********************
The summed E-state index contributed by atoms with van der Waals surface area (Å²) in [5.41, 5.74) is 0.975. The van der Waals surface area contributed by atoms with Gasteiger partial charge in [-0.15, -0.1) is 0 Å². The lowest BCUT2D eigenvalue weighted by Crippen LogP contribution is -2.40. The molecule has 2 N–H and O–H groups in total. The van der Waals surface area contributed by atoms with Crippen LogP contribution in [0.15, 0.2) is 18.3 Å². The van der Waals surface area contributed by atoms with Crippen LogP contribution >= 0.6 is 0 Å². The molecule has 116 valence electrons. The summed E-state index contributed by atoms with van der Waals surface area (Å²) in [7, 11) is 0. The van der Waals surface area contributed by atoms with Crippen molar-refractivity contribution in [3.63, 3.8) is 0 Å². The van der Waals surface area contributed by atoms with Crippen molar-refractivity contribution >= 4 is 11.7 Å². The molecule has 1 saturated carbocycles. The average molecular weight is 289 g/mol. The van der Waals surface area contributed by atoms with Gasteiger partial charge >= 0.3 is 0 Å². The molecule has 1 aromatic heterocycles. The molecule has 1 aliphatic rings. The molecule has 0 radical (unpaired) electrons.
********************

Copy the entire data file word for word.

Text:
The summed E-state index contributed by atoms with van der Waals surface area (Å²) in [5.41, 5.74) is 0.975. The van der Waals surface area contributed by atoms with Gasteiger partial charge in [-0.15, -0.1) is 0 Å². The lowest BCUT2D eigenvalue weighted by Crippen LogP contribution is -2.40. The molecule has 2 N–H and O–H groups in total. The van der Waals surface area contributed by atoms with Crippen LogP contribution in [0.15, 0.2) is 18.3 Å². The van der Waals surface area contributed by atoms with Crippen LogP contribution >= 0.6 is 0 Å². The molecule has 116 valence electrons. The summed E-state index contributed by atoms with van der Waals surface area (Å²) in [7, 11) is 0. The van der Waals surface area contributed by atoms with Crippen molar-refractivity contribution in [3.63, 3.8) is 0 Å². The van der Waals surface area contributed by atoms with Crippen molar-refractivity contribution >= 4 is 11.7 Å². The molecule has 1 saturated carbocycles. The average molecular weight is 289 g/mol. The van der Waals surface area contributed by atoms with Gasteiger partial charge >= 0.3 is 0 Å². The molecule has 1 aromatic heterocycles. The molecule has 1 aliphatic rings. The molecule has 0 radical (unpaired) electrons.